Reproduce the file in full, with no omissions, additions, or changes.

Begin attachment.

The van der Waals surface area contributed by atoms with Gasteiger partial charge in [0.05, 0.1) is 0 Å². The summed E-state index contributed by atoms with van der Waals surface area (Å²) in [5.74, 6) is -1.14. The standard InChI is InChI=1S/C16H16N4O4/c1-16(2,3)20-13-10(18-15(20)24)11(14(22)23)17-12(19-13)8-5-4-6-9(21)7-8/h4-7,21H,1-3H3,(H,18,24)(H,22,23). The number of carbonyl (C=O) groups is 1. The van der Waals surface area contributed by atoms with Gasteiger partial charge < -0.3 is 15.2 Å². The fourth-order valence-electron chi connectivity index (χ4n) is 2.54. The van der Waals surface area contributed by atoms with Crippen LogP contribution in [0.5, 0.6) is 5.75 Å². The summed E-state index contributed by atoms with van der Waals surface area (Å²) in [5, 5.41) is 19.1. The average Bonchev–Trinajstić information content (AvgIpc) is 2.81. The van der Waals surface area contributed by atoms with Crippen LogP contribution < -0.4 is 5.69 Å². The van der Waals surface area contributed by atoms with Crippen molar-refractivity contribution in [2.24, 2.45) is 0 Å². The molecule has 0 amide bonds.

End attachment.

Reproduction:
The van der Waals surface area contributed by atoms with Gasteiger partial charge in [0.05, 0.1) is 0 Å². The summed E-state index contributed by atoms with van der Waals surface area (Å²) in [5.74, 6) is -1.14. The standard InChI is InChI=1S/C16H16N4O4/c1-16(2,3)20-13-10(18-15(20)24)11(14(22)23)17-12(19-13)8-5-4-6-9(21)7-8/h4-7,21H,1-3H3,(H,18,24)(H,22,23). The number of carbonyl (C=O) groups is 1. The van der Waals surface area contributed by atoms with Gasteiger partial charge < -0.3 is 15.2 Å². The fourth-order valence-electron chi connectivity index (χ4n) is 2.54. The van der Waals surface area contributed by atoms with Crippen LogP contribution in [0.5, 0.6) is 5.75 Å². The summed E-state index contributed by atoms with van der Waals surface area (Å²) in [5, 5.41) is 19.1. The average Bonchev–Trinajstić information content (AvgIpc) is 2.81. The van der Waals surface area contributed by atoms with Crippen LogP contribution < -0.4 is 5.69 Å². The van der Waals surface area contributed by atoms with Crippen molar-refractivity contribution in [2.24, 2.45) is 0 Å². The molecule has 0 amide bonds.